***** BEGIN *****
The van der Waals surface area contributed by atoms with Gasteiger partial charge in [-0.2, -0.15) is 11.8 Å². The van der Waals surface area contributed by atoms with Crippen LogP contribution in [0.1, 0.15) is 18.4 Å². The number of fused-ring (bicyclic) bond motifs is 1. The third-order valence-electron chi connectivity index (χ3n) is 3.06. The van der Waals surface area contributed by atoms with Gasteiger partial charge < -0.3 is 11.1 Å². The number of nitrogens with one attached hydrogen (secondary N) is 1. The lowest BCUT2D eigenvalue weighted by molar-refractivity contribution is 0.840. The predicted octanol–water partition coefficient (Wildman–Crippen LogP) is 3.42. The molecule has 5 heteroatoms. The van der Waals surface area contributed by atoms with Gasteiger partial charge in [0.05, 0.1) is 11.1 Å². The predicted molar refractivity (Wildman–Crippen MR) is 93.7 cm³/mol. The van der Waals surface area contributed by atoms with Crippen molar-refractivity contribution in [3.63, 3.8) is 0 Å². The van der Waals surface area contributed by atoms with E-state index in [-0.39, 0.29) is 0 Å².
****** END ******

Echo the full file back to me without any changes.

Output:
The van der Waals surface area contributed by atoms with Gasteiger partial charge in [-0.2, -0.15) is 11.8 Å². The van der Waals surface area contributed by atoms with Crippen LogP contribution in [0.1, 0.15) is 18.4 Å². The number of fused-ring (bicyclic) bond motifs is 1. The third-order valence-electron chi connectivity index (χ3n) is 3.06. The van der Waals surface area contributed by atoms with Gasteiger partial charge < -0.3 is 11.1 Å². The number of nitrogens with one attached hydrogen (secondary N) is 1. The lowest BCUT2D eigenvalue weighted by molar-refractivity contribution is 0.840. The predicted octanol–water partition coefficient (Wildman–Crippen LogP) is 3.42. The molecule has 5 heteroatoms. The van der Waals surface area contributed by atoms with Gasteiger partial charge in [0.05, 0.1) is 11.1 Å². The predicted molar refractivity (Wildman–Crippen MR) is 93.7 cm³/mol. The van der Waals surface area contributed by atoms with Crippen molar-refractivity contribution in [3.63, 3.8) is 0 Å². The van der Waals surface area contributed by atoms with E-state index in [-0.39, 0.29) is 0 Å².